An all-new BMW 7-Series could have been a clarion call to the large car executive sector, highlights Iain Robertson, were it not for a strangely lily-livered response by way of squared-off titivation, an all-action lighting array and more-of-the-same-again barely raising a ripple in the six-figure scene.
In some respects, conservatism reigns supreme in the Teutonic large car sector. The last effort by the ‘Big Three’ came from Audi and its broadly revised A8, as Merc just preceded it with a revisited S-Class. Each of the trio is undoubtedly worthy and they do seem to have equilateral control in the market, only spiking with each new variant until settling into a happily balanced scene until the next one comes along. It is almost as if they have a gentleman’s agreement but surely ‘market fixing’ is not a component of new car marketing…or is it?
Had BMW not presaged the introduction of this new 7-Series with a smattering of exciting teases, I might not have been so disappointed. Instead of a ground-breaker, the new model makes play of its LED lights, from ‘Welcome’ signals to elegant twinkling of the optional cut glass reflectors, and a truly heavy-handed treatment of the chrome window trim and that monstrously revised ‘Double Kidney’ radiator grille. The simple truth is, underpinning the new 7 is a wealth of ADAS (electronic driving aids approved by the EU) and more switches to avoid, or defaults to recall.
It is not a new thing for BMW and its 7-Series. I recall when the firm introduced its original information gallery, accessed through a large touchscreen that featured more than 800-pages of information, including some aspects of the Owner’s Manual. It was tech for tech’s sake and I believed that BMW was worthy of better. Yet, when asked by a member of its UK PR team what I thought about it, to which I responded ‘Overkill!’, I was informed that I was a ‘troglodyte’, which also disappointed me, as I expected a better insult than that. Yet, the entire exercise was like an elaborate April Fool’s jape. Many of the touch elements on the screen were replicated with pushbuttons extending almost the full width of the dashboard, as though BMW were unsure about placing trust in the screen. I was forced to stop the car and read the instruction booklet, just to tune the stereo into BBC Radio Two.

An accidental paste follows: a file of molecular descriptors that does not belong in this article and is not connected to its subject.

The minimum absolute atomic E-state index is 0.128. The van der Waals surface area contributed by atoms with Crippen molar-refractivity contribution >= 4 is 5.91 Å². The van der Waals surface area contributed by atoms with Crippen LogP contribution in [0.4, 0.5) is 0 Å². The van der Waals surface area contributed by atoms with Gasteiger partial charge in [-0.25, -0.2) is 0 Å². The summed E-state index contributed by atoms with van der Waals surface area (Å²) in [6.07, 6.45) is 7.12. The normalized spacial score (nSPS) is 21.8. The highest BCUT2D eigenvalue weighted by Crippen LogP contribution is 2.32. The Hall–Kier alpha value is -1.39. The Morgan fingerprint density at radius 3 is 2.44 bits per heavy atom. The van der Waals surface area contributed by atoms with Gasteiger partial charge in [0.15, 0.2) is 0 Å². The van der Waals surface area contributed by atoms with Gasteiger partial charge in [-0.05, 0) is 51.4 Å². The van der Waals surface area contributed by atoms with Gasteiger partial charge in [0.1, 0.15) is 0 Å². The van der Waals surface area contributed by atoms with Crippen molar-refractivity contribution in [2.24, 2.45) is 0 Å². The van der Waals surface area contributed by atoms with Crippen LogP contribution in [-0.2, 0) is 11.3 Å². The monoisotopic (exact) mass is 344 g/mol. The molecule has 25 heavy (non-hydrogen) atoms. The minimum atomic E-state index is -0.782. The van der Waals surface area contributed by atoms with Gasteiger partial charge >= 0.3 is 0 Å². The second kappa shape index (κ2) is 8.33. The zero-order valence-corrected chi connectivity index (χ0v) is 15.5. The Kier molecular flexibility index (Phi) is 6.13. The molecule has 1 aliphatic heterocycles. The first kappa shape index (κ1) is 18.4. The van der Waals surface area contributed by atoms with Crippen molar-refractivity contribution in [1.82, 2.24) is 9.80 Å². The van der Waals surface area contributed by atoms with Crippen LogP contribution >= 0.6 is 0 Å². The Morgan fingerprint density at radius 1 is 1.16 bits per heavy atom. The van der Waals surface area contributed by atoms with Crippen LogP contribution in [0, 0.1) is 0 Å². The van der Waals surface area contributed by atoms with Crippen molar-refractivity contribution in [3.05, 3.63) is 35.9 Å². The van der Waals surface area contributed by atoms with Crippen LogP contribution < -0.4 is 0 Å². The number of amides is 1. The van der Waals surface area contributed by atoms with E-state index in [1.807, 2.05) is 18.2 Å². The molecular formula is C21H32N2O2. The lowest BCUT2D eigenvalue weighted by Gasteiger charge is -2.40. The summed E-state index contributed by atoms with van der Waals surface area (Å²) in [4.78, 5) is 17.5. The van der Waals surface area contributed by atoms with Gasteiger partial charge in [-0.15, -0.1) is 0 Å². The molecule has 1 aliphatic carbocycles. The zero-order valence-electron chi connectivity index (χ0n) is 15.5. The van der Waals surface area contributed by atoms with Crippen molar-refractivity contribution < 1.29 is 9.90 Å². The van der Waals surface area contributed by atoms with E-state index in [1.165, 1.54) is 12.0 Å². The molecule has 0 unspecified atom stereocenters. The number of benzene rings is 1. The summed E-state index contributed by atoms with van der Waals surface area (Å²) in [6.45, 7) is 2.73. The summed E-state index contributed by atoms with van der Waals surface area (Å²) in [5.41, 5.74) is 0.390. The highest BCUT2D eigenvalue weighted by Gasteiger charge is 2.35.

The first ever Hydrogen powered car I drove was the BMW 7-Series, just a couple of years later. It was comfortable, rapid and effortlessly plain, although its over-complex touchscreen had been refined somewhat but did include some practical graphics related to gas consumption and exhaust safety. Of course, it was a left-hand drive Munich prototype and it is interesting to note from industry despatches that BMW is still not fully committed to future mobility powered solely by electricity, which suggests that there are still some free thinkers working at a high level within the company. There remains hope for us all, even though I feel strongly that BMW is simply not moving the game along with the 7-Series but, then, the fully-electrified i7 will be along imminently…more of the same with shades of i3 and other i-models, just bigger.
Maybe that is what the ‘Teutonic Threesome’ perceives as ‘classically elegant’? Sorry. I do not see it. Instead, I see classically stuck-in-the-mud. Of course, as BMW’s means to reduce Rolls-Royce manufacturing costs, spread as they are between the two product lines, the 7 plays an important internal role, with as much of the shared architecture concealed behind trim panels, boot floor and underbonnet space as it can be, to allow a never-the-twain, bespoke appearance, for either marque. If Rolls-Royce can still be perceived as ‘finest in the world’, then some of that impression must surely rub off onto the 7-Series…except that it does not. Look, the 7 is a great car by any measurement. It is a tad clinical, I shall grant you, but it is stitched together impeccably (if lacking in character) and you just know that it will look as presentable in 20 years’ time as it does rolling off the showroom floor today. Apart from a few teensy details, it has looked the same for the past 30 years. Being a BMW is not an arduous task.
Naturally, as the latest in the line-up the new 7 benefits from upholstery changes and minor design fillips within the cabin but the customary well positioned and legible, albeit digitally, skinny screens predominate and the centre console looks like a carryover from the outgoing generation. The boot of the car is larger at over 500-litres capacity and marginally increased dimensions free off extra leg, shoulder and headroom to improve space for occupants. It is abundantly clear that the entire motor industry has gone lounge crazy and now BMW joins the herd with a 31.3″ Fire HD telly providing back seat entertainment. No wonder BMW dropped its ‘driver’s car’ promotional tagline, when the nancies in the marketing department have decided to specify TV for lounging occupants. The end of the world is nigh.
Conclusion: With the i7 priced from £107,600, to be followed soon by 750e hybrid, then the M760e, also hybrid, the new 7 is market competitive, for which you can also read overpriced but it will still find contented homes in the Fatherland, outside the EU premises and in higher end taxi ranks from Istanbul to Madrid. It offers a corporate attraction that some customers will find compelling.